By definition, a Triple Crown winner has a special historical place. And there is no question horses like Triple Crown winners War Admiral, Count Fleet, Citation, Secretariat, Seattle Slew and Affirmed are among the best in the sport's history.
If California Chrome wins Saturday's Belmont Stakes, he gets into that conversation. But CC has to win.
Since Affirmed in 1978, wonderful horses like Spectacular Bid and Smarty Jones have won the Derby and Preakness without winning the Belmont Stakes. If those two could not win the third leg, there are no givens.
There is no one specific reason for the drought, but the most obvious are field size, spacing and the fact that only the Derby winner is obligated to run in all three races.
In 1948, Citation was in against just 15 other horses in the three races. Secretariat faced 21. If 12 are entered today in the Belmont Stakes, California Chrome will have had to beat 38 horses. Smarty faced 37. Big Brown had to deal with 40 in 2008.
Citation actually ran four times in 8 weeks during the 1948 Triple Crown, stopping at Garden State Park to win the Jersey Derby between the Preakness and Belmont Stakes. Horses simply do not try a schedule like that anymore.
Races are more spaced out. Horses are given more time to recover. The Triple Crown is the exception.
I think the five races in 3 weeks is an anachronism from another era. I would spread them out over 8 weeks. However, many others believe nothing should change even if the sport itself has changed so radically. And I definitely respect the opinion that if the three great champions from the 1970s had to do it, so should their successors trying to emulate them.
"It's not fine with me," Secretariat's owner, Penny Chenery, said of any change in the timing. "I think it would invalidate all the records and all of the times. It would make it just an entirely different event."
The Kentucky Derby is obviously not moving from the first Saturday in May. Maryland Jockey Club president Tom Chuckas is now on record saying he would like to move the Preakness from the third Saturday in May to the first Saturday in June with the Belmont Stakes moving to the first Saturday in July.
And it's not really about making it easier for a horse to win the Triple Crown. It's more about having the best fields for all three races which, in theory, might make it harder for a horse to win the Triple Crown.
"The philosophy of the trainers has drastically changed over the years," Chuckas said. "It is hard for them to bring a horse back from the Derby in 2 weeks and run a horse three times in a 5-week period. Most of them will not do it. But this idea is not just for the Triple Crown races. We have an obligation to the public to put our best racing on the table when the world is watching and we are not doing that. We could promote a Woodford-Dixie-Manhattan series for older turf stars and Triple Crown filly series with the Kentucky Oaks, Black-Eyed Susan and Acorn. All those things are possible but it is going to demand a collaborative effort between the parties to make this happen."
It's not a coincidence that eight of the last 14 Belmont winners were coming off a 5-week layoff from the Derby or, in the case of the filly Rags to Riches, the Kentucky Oaks. It is how horses are trained in the 21st Century. In fact, only two horses in this century have run in the Derby and Preakness and then won the Belmont - Point Given (2001) and Afleet Alex (2005).
"I think they should change that rule and make it to where it's a 9-week program," California Chrome's trainer Art Sherman said. "You'd have a lot more Derby horses that would try it. To me, if you're going for the Triple Crown, go for the Triple Crown. Don't pick your spots. Let everybody be in the same situation."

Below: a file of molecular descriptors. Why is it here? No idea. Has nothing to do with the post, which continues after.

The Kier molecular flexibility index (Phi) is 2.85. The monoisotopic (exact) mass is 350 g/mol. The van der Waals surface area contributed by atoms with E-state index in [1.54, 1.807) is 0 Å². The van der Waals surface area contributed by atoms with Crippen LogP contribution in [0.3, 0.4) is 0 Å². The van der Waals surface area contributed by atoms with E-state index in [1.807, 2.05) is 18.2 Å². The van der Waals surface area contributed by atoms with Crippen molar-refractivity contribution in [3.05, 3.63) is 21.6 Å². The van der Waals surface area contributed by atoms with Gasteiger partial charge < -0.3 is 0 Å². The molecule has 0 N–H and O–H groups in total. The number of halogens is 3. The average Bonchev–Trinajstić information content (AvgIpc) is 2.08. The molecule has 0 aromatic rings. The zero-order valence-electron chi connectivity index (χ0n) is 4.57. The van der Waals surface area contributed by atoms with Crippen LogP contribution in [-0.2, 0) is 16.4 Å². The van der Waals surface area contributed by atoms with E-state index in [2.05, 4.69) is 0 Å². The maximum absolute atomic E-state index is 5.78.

CC's co-owner Steve Coburn has an interesting take on just about everything, including the Triple Crown.
"I honestly believe that they need to change this sport to where those 20 horses that start in the Kentucky Derby are the only 20 eligible to run in all three races," he said. "If you bow out in the Preakness, you don't come back for the Belmont. I honestly believe that if the Triple Crown is not won this year by California Chrome, I will never see it in my lifetime because there are people out there trying to upset the apple cart. They don't want a Triple Crown winner. They want a paycheck. So that's my honest opinion. If they don't like it, I don't care."
Only California Chrome, Ride On Curlin and General a Rod are going to run in all three this year.
"It's hard on the horse," said Sherman, who believes he has a horse that is the exception to the 21st century rule.
"It's not easy," said Chrome's rider, Victor Espinoza. "If it was easy, a lot of horses would have won the Triple Crown,  years, it's just crazy. It has to be a super horse to win that. The races are so close. They lose so much energy."
They do lose energy, especially when they race three times in 5 weeks. This will be California Chrome's 13th race in a career that started very early by modern standards, April 26, 2013 at Hollywood Park. He has raced at Del Mar, Santa Anita, Churchill Downs, Pimlico and now, for the first time, at America's largest track in circumference, mile-and-a-half Belmont Park, an ode to an era of American racing where horses were actually trained to run that long.
The Belmont Stakes is one lap around the massive oval with its sweeping turns and backstretch straightaway that seems like it will never end. One of these years, the horse that won the Derby and Preakness is going to be the fastest around that oval in June, perhaps even California Chrome this year.
"I'd love to see the horse win," said Ron Turcotte, Secretariat's jockey. "I really love the horse. I love the way he's training and I really think he's going to win the Triple Crown."